Making a game from scratch. What does it take? Courage perhaps?

I’m sure most of you reading this have grown up playing video games. You’ve wasted hours and hours in that hobby that you like so much. You’ve played countless games and dissected them. You’ve built a catalog of the things you think makes a game great or not. In the end, without realizing, you’ve built a library of games that you consider the best of the best. Games from the role-playing genre, games from the shooting genre, etc. When you reach that point, what else is there to do? Obviously, you get crazy ideas and start thinking about what could come next! Something entirely new perhaps?

This is the inspiration that got me to where I am now: I have been making a personal game in the past few years! With the new year, I decided to finally talk about a project I’ve been working on in my pasttime for the last couple of years. My resolution this year is to share with you all the process I’m using in order to create my very own video game. All of this is still a work in progress, but hopefully you will find it interesting and enriching! I am in no way an expert in the field, as projects are never done in the same way, but what I’ll share in these blog posts is the way I’ve decided to approach my newest game project.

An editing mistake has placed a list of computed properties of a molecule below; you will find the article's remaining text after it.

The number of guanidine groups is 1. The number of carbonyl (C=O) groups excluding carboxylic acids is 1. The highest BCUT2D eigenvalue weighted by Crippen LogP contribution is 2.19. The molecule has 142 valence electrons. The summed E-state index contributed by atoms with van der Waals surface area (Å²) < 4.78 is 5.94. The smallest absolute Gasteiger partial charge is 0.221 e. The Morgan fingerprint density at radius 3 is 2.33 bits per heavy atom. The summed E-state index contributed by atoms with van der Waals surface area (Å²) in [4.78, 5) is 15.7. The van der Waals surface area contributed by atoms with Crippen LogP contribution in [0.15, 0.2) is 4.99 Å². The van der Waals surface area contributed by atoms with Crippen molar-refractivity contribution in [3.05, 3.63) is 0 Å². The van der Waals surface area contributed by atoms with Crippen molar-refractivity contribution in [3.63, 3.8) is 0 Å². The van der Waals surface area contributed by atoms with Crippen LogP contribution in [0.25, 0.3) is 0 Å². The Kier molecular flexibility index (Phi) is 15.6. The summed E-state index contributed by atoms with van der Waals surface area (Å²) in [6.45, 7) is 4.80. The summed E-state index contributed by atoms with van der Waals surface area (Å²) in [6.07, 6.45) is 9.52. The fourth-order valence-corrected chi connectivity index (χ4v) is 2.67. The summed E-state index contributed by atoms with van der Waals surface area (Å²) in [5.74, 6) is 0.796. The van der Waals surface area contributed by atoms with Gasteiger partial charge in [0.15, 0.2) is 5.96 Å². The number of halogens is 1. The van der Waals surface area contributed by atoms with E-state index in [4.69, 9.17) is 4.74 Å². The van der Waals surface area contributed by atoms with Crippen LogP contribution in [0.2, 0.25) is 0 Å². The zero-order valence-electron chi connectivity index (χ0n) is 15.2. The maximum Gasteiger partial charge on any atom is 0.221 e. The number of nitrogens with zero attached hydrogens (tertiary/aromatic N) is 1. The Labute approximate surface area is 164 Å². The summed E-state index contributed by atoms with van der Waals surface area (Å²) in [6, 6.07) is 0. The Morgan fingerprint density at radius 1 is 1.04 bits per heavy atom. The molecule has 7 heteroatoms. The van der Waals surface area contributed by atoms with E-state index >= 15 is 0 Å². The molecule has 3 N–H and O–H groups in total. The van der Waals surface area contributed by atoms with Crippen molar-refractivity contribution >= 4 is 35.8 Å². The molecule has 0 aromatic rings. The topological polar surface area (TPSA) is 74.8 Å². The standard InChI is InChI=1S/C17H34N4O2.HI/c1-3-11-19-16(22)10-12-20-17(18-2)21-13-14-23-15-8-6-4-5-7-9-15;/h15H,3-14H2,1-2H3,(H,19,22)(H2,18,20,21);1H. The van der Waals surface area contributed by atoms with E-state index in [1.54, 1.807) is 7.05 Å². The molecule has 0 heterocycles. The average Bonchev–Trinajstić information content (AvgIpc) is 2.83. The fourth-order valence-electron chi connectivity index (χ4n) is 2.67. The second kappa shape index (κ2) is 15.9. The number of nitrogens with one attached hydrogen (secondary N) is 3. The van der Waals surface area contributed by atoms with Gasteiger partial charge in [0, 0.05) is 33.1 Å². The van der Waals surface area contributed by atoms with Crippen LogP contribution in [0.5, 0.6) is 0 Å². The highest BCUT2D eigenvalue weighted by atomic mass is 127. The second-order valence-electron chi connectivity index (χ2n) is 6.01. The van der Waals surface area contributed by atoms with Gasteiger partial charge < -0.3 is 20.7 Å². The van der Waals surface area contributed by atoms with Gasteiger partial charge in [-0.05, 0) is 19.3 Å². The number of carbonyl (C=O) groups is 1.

The Early Years

Before I start, I’ll talk a little about myself and why I decided to even think about doing all of this in the first place. At a very young age, I remember that my parents had a Nintendo Entertainment System video game console. Me and my brother used to play a lot! We had this 100-in-1 game cartridge which contained a lot of different genres of games. As we all know, that wasn’t very legal, but at least I got to try plenty of games varying from shoot ’em ups to platformers to even role-playing games! Starting from that experience, me and my brother created our own worlds and adventures! Some of them were based on the games we’ve played, but I also remember that we were inspired by things surrounding us in the real world as well. We’d write everything down on pieces of papers. At one point, we even invented our own game console that would play our own games! Obviously, it was all just playing pretend and I’m sure most kids did that during their young age as well!